Monday, February 25, 2013

Off the Book Shelf: MARRIED IN SEATTLE

What can you expect from Debbie Macomber? A heartwarming romance with some smiles.

(This copy was picked up at a used book fair at the mall -- evidenced by 2 hand-written price stickers, as well as a used bookstore stamp. Wow, this book got around! Well, it can stop wandering now -- I hold onto ALL the Debbie Macomber books that come my way.)

MARRIED IN SEATTLE is actually two novellas, both about the frustrations of two couples who never would have chosen each other -- and most likely never would have found each other -- except for some well-meaning, irritating, know-it-all, smug, stubborn interference from those who love them best.

I had to chuckle, reading about Janine and Zach, who are put together by her grandfather/his business partner. The more they tried to work together to convince her grandfather that they do not belong together -- that they don't even like each other -- the more they are drawn together.

Maybe if they had used email to communicate, the campaign would have worked better?

Then there are Meg and Steve. Her daughter and his sister placed lonely hearts ads for them, and then compounded the deception by answering as them. Suddenly Meg found herself on a first date with a man she didn't even know existed until an hour before.

And the rest is history.

If you want to relax with a fun, sweet read, this book is a good choice. Debbie always delivers!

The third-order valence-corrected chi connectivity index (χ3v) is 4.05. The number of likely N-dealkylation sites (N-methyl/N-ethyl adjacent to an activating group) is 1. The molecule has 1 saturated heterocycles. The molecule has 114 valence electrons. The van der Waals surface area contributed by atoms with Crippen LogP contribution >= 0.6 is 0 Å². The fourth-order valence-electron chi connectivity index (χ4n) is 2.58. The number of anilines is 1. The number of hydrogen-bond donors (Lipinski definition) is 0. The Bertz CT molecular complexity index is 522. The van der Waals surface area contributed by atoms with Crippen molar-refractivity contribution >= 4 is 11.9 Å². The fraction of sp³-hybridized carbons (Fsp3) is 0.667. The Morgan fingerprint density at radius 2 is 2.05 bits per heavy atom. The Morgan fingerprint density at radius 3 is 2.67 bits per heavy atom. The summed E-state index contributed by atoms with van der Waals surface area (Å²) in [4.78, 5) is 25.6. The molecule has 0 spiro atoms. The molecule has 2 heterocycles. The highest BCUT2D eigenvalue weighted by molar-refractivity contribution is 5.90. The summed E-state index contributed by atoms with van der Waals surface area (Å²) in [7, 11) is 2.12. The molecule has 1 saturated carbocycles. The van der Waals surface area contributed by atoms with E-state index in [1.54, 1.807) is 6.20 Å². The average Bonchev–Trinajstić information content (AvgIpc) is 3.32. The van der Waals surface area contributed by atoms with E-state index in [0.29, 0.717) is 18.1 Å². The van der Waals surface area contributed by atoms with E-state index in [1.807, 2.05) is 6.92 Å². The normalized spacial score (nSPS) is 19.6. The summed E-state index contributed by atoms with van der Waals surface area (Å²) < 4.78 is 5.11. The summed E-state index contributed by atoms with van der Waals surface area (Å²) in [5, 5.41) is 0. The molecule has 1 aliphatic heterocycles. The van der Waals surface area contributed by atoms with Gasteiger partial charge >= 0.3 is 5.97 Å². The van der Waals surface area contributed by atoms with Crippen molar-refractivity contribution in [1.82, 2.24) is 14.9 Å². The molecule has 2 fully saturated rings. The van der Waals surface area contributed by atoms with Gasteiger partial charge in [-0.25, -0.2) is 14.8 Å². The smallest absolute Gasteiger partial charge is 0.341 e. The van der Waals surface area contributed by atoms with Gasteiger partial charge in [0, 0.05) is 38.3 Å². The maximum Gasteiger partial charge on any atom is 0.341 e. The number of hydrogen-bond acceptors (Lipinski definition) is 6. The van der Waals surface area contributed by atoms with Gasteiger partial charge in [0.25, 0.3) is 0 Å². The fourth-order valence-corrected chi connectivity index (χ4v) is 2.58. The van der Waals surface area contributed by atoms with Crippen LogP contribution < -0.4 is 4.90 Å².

Monday, February 18, 2013

Off the Bookshelf: WYRD WRAVINGS

Anthologies. Love 'em or hate 'em? Depends on what the theme is... I suppose the whole purpose of anthologies is to give you a taste of a writer's style and maybe a series of books he or she is known for, so you go look for more.

WYRD WRAVINGS is an anthology of SF/F put out by Echelon Press, that I got as a prize at the Intergalactic Bar and Grill "party," hosted by Linnea Sinclair, at Romantic Times last year in Chicago. Mega-fun party. Way too short. The SF trivia game was inspired. And all the door prizes of goodies ... some silly, some great -- and delicious. (You had to be there!)

Not enough room to give you an idea of the 10 very, very different stories by 10 very, very different authors. But I had fun reading them. Wrapping my mind around them. And struggling through the "Huh?" moment when my brain had to shift gears -- quickly -- from one universe to another. A few that stand out in my mind is the hard-up-for-money time traveler who sold a dune buggy to King Tut -- or the author having major problems with his characters, who keep threatening to talk with their union rep -- or something that could only be described as desperate, unappreciated housewives meet a pyramid scheme meet an intergalactic travel agency ...

If you want a short vacation from reality, no matter what your taste is in spec fic, you'll probably find it in this book. Thanks to: Margaret Bailey, Ellen Dawn Benefield, Linda DeMeulemeester, Karen Duvall, Lazette Gifford, Lynn David Hebert, Kfir Luzatto, Janet Miller, Candace Sams, and Marc Vun Kannon.

On a side note: I'm now part of the Barn Door blog. Check it out, for insights and humor and other assorted offerings. A different blogger every day. My day is the 19th of every month. But like with an anthology, no matter what your tastes, you'll probably find something you like!

Monday, February 11, 2013

Off the Bookshelf: THE SILVER SWORD